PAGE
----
Be aware that most French sites limit power to 6A so unless you want to use up your gas get yourself a lower power kettle - 1KW for example. Some sites limit to lower (I have seem 3A) when you will have no option but to use gas, but others are getting better and allow 10A or even 16A!

Some sites use the blue EHU connector that we use but many still use the standard continental Schuko connector so you will need an adapter. Either make one yourself or get one from such as Towsure - it needs to be a right-angled Schuko plug with the socket for the earth pin at the top opposite the cable direction or you may not get it into the connection box on site.

In France, due to a protruding earthing pin, you will not be able to reverse the Schuko plug in the socket if the polarity is incorrect.This will start a row on here but unlike the UK where we use single pole (i.e. live wire) switching the Schuko system uses double pole breakers or switches so if it trips it takes out both wires, live and neutral. As a consequence the French (most of EU in fact) don't both about supply polarity when wiring up socket outlets. For safety it is a good idea to get a short length (about 1m) of 2.5mm orange flex and a blue plug and socket. Wire one end correctly (L&N) as marked on the connector but reverse the L&N wires at the other end. You will also need a 13A plug-in polarity tester to confirm correct connection (Towsure again.) The green/yellow earth wire is connected direct at both ends - whether there is an earth actually connected to the supply is a different matter altogether!

Finally, if you have the spare payload capacity on your van it is worth taking a second EHU cable as the run on some sites can be long.........

And finally finally, WATCH YOUR SPEED. The French have just reduced the speed limit on non-autoroutes to 80Kph (was 90.) They use a lot of fixed and mobile speed cameras and indeed now have an outside company doing radar speed checks from moving vehicles (differential measurement I believe.) If you get flashed expect to find a speeding ticket waiting when you get home. You can of course ignore it but you may find it a tad difficult to get into France next time! Cars coming towards you flashing their headlights usually means a speed trap ahead - and it is not uncommon to find two in series perhaps 1Km or so apart - you get caught by one, breathe a sigh of relief as you leave the scene, and get caught again! If the Gendarmes are out stopping speeders it can sometimes be several Km down the road after the radar location.

I hope this does not frighten you but getting all these bit and putting them is a fact of life which you need to establish before your first trip - but you only have to do it once!

Have a good trip.

PS
Get a Michelin France road atlas - it is by far the best for France.
 
Nov 11, 2009
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In Europe I always remove the spare wheel from the underslung carrier and carry it in the caravan. It’s far safer than trying to extract into the continental traffic flow.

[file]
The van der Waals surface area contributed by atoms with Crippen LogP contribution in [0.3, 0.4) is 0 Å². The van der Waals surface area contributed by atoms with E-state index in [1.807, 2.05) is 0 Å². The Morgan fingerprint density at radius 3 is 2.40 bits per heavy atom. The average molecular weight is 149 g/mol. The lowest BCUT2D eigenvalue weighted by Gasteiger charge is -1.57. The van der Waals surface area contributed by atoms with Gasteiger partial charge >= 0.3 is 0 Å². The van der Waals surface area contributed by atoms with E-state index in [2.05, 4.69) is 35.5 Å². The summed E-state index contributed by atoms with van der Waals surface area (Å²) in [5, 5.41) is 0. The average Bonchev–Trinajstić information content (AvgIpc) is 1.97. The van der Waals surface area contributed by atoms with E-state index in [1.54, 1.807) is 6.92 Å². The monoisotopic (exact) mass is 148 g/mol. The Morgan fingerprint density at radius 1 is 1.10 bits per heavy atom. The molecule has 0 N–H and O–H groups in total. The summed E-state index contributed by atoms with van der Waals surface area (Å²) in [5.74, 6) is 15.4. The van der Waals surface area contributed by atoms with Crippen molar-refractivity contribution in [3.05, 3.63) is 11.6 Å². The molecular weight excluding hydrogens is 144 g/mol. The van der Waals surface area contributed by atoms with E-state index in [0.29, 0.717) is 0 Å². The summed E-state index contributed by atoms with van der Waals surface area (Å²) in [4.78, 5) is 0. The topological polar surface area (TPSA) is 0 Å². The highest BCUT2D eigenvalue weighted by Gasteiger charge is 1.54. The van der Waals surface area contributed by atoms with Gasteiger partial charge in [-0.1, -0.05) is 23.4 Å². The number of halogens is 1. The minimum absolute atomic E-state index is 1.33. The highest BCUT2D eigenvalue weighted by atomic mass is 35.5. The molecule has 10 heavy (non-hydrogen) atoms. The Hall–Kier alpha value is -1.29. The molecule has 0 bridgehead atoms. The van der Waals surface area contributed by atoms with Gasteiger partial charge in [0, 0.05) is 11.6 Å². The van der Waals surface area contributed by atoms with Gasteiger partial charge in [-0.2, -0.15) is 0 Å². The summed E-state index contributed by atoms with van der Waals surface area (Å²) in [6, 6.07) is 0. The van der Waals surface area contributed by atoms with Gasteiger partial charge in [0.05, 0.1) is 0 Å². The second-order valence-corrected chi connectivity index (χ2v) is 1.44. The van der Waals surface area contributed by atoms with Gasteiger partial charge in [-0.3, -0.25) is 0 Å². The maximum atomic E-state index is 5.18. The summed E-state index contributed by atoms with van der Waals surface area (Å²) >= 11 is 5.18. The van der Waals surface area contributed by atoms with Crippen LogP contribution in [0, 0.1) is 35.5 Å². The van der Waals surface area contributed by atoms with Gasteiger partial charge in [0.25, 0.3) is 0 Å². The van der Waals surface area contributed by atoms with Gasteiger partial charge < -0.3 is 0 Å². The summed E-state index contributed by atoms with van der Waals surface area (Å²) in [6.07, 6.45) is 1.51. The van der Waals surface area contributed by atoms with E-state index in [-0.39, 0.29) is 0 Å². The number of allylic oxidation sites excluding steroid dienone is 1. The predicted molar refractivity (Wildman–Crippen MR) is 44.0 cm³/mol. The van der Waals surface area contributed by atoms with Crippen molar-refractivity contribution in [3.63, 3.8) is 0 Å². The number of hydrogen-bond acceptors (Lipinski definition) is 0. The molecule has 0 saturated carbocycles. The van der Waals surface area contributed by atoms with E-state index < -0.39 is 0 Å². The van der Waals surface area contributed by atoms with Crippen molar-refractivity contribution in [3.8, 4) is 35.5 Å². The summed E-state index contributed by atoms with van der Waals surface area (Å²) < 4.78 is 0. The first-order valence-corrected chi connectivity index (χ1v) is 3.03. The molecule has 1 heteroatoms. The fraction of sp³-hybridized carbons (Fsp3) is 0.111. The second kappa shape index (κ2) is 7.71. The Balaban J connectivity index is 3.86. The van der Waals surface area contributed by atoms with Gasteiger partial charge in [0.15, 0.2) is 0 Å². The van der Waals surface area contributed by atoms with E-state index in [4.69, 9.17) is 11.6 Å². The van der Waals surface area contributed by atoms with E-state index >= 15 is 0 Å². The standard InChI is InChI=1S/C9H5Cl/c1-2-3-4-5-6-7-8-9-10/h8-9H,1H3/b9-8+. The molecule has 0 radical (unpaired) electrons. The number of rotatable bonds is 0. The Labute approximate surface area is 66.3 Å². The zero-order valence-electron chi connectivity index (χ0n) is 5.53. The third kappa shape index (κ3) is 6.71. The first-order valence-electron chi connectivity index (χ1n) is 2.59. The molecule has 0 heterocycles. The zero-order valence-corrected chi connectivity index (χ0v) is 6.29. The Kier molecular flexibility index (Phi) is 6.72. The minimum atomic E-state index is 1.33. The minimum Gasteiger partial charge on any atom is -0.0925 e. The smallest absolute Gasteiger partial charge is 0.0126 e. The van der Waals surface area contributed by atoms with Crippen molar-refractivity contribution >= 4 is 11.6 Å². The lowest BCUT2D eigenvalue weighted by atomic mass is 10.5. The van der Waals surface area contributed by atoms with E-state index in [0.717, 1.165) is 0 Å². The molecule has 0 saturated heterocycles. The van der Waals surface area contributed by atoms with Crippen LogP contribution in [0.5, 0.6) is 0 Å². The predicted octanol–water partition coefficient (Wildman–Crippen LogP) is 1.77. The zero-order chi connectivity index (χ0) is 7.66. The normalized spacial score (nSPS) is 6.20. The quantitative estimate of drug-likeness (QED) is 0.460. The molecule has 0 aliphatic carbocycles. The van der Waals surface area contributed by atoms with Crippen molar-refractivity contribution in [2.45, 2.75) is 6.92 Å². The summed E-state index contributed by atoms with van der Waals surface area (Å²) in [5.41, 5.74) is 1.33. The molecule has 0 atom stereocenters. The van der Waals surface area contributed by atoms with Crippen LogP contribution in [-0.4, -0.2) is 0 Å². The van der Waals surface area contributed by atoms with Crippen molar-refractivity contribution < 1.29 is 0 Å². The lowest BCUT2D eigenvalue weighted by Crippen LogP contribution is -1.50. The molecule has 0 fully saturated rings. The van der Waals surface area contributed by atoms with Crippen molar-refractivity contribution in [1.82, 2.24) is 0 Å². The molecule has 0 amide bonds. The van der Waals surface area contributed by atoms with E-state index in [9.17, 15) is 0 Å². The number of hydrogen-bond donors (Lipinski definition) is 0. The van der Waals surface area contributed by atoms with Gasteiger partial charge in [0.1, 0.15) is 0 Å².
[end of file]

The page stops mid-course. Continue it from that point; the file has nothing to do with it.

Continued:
Mar 14, 2005
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If you are crossing to France in our view a lot depends on where you live in UK,it may be worth looking at Portsmouth to St Malo out at 8ish at night arrive in St Malo early morning and 5 hours from there should take you well into Vendee, where it should be sunny,you could start with your St Malo site and then travel south a day later,coming back is more difficult if you want an overnight crossing, from memory only a couple of evening crossings a week from SM, but if you fancy seeing some of Normandy Caen offers late night crossing gets you in to Portsmouth early morning.If you don't mind being a bit inland our favourite site is La Garangeoire 277km from SM we normaly use Select Sites to book.
 
Oct 12, 2013
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The first time we went to France via the ferry over but the second time we got the shuttle over and it was much better, 35 minutes and you're in France and away and a must is their wine's to be drank , lovely !! don't forget to bring a bit back for yourself mind like we did the first time - and second time !! :p

 
Oct 12, 2013
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Ty said:
Thanks All some really great advice (the wine is a definite Craig)

That was from an August trip to France a few years ago and what we got was the equivalent to about 80 bottles of wine and we just had a couple left for Christmas !! Mmmm !!! B) :p
 
Mar 24, 2014
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Craigyoung said:
The first time we went to France via the ferry over but the second time we got the shuttle over and it was much better, 35 minutes and you're in France and away and a must is their wine's to be drank , lovely !! don't forget to bring a bit back for yourself mind like we did the first time - and second time !! :p


Good to see that you have the major food groups covered.......